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  • Fred Woodward

    Born
    1953, Louisville, Mississippi

    2004 AIGA MEDAL

    The visual language Woodward developed for Rolling Stone between 1987 and 2001 was expressive and eclectic, containing elements both of cool modernism and of American vernacular such as fat ornamental wood-block display faces, composition deriving from 19th-century handbills, and a weathered color palette.

    Fred Woodward's illustrious career in publishing design began tentatively. At Mississippi State and then Memphis State, he switched majors from journalism to physical education to political science before settling on graphic design. Two semesters into his new major, he got a job at a local design studio that led to his appointment as art director of a regional magazine, Memphis. In succession he worked for D Magazine in Dallas, Westward, the Sunday magazine of the Dallas Times Herald, Texas Monthly, and Regardie's in Washington DC. Finally, in 1987, Woodward was made art director of the bi-weekly rock 'n' roll bible Rolling Stone. It was the job he'd wanted for more than a decade.

    Respectful of the magazine's design legacy—begun by Robert Kingsbury in the late 1960's and continuing with the work of Roger Black and Mike Salisbury—Woodward reintroduced some original features such as the Oxford border. This framing device helped clarify the relationship between editorial and advertising, and it gave Woodward a defined space in which to let loose the dramatically choreographed couplings of typography and photography that have become the magazine's visual signature.

    Amongst Woodward's memorable spreads, in which he makes a typographic response to a photograph, is the one for an Arnold Schwarznegger profile in which he positioned the headline across a photograph of the actor sitting in a giant inner tube so that the tube becomes the “O” in the title “Big Shot.”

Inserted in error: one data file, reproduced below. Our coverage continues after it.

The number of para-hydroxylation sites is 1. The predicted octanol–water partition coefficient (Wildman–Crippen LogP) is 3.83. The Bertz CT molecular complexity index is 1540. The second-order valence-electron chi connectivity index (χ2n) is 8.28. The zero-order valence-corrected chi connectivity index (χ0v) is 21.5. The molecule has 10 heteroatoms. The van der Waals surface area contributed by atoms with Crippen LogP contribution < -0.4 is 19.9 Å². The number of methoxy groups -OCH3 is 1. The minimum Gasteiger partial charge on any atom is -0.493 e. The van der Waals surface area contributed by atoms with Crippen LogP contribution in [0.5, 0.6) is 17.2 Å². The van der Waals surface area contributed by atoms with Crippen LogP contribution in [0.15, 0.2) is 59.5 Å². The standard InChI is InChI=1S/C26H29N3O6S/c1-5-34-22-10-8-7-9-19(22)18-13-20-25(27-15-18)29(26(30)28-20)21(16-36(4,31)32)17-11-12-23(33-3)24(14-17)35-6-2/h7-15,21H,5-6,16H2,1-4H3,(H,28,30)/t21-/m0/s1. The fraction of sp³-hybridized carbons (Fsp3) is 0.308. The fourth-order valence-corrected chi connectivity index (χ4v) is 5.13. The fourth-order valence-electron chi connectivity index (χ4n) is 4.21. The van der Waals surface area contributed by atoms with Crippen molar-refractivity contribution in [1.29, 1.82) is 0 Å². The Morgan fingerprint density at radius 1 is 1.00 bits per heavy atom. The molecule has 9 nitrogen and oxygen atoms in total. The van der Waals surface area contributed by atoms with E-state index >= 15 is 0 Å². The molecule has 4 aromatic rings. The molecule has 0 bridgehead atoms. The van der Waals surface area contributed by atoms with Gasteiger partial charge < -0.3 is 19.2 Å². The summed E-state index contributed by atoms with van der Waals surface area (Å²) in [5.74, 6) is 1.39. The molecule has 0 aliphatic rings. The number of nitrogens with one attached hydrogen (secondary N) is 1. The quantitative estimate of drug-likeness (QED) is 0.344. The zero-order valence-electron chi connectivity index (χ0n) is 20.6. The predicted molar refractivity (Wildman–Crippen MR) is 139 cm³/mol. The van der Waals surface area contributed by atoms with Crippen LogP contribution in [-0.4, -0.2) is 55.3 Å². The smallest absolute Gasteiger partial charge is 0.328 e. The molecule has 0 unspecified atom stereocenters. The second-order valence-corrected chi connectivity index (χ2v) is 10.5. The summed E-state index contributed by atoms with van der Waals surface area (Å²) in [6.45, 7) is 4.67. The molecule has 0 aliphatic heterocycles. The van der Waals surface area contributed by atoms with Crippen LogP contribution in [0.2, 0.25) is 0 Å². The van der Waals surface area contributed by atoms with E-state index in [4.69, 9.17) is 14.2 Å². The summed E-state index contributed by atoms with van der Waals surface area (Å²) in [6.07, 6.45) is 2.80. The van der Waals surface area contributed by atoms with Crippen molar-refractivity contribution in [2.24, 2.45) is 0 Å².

Sometimes, however, Woodward let the photography do all the talking. In the case of the “Crosby, Stills, Nash & Young” headline, no text is used. Instead readers are treated to the visual joke of a sequence of full-bleed black and white photographs of the band members in the appropriate order, punctuated by a page-sized ampersand.

    The energy and innovation necessary to keeping a magazine fresh through almost 400 issues did not go unnoticed. In 1996 when Woodward was inducted to the Art Directors Hall of Fame he was the youngest inductee to date.

    In 2001 Woodward became design director at GQ magazine. Within a year his elegant redesign had scooped the Society of Publication Designers' Magazine of the Year award.

    “Woodward and his talented staff have set a new standard for what editorial design can be, in what must be one of the longer hot streaks in magazine design history. Surveying his work, one is struck not just by its formal beauty and appropriateness, but by the sheer virtuosity of its design responses.”

    —Michael Bierut, The New Edition of Design Exchange

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